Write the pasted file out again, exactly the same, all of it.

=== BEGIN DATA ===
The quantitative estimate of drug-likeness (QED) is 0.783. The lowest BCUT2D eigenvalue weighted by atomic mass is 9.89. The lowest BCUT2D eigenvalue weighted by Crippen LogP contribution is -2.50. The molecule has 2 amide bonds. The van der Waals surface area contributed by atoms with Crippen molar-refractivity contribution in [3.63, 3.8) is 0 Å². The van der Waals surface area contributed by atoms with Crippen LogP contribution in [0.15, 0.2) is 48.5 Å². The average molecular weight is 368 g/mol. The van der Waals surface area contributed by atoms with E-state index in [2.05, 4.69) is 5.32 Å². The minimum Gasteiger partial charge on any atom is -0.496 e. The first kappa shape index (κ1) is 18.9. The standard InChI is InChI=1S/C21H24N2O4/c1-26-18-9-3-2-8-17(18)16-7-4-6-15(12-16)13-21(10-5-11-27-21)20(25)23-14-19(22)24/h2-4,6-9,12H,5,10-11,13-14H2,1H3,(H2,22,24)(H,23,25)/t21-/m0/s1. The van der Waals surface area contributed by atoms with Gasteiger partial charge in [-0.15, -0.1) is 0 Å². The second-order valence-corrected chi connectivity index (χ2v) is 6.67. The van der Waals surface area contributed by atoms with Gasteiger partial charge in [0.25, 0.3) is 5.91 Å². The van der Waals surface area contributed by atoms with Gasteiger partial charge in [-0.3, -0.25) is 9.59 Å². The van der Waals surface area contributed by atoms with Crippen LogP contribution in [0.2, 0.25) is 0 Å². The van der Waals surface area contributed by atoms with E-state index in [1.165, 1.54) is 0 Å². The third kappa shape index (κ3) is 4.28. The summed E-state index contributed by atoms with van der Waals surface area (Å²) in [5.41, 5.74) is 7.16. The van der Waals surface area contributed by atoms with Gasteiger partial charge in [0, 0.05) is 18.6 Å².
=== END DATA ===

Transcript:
The quantitative estimate of drug-likeness (QED) is 0.783. The lowest BCUT2D eigenvalue weighted by atomic mass is 9.89. The lowest BCUT2D eigenvalue weighted by Crippen LogP contribution is -2.50. The molecule has 2 amide bonds. The van der Waals surface area contributed by atoms with Crippen molar-refractivity contribution in [3.63, 3.8) is 0 Å². The van der Waals surface area contributed by atoms with Crippen LogP contribution in [0.15, 0.2) is 48.5 Å². The average molecular weight is 368 g/mol. The van der Waals surface area contributed by atoms with E-state index in [2.05, 4.69) is 5.32 Å². The minimum Gasteiger partial charge on any atom is -0.496 e. The first kappa shape index (κ1) is 18.9. The standard InChI is InChI=1S/C21H24N2O4/c1-26-18-9-3-2-8-17(18)16-7-4-6-15(12-16)13-21(10-5-11-27-21)20(25)23-14-19(22)24/h2-4,6-9,12H,5,10-11,13-14H2,1H3,(H2,22,24)(H,23,25)/t21-/m0/s1. The van der Waals surface area contributed by atoms with Gasteiger partial charge in [-0.15, -0.1) is 0 Å². The second-order valence-corrected chi connectivity index (χ2v) is 6.67. The van der Waals surface area contributed by atoms with Gasteiger partial charge in [0.25, 0.3) is 5.91 Å². The van der Waals surface area contributed by atoms with Gasteiger partial charge in [-0.3, -0.25) is 9.59 Å². The van der Waals surface area contributed by atoms with Crippen LogP contribution in [0.2, 0.25) is 0 Å². The van der Waals surface area contributed by atoms with E-state index in [1.165, 1.54) is 0 Å². The third kappa shape index (κ3) is 4.28. The summed E-state index contributed by atoms with van der Waals surface area (Å²) in [5.41, 5.74) is 7.16. The van der Waals surface area contributed by atoms with Gasteiger partial charge in [0, 0.05) is 18.6 Å².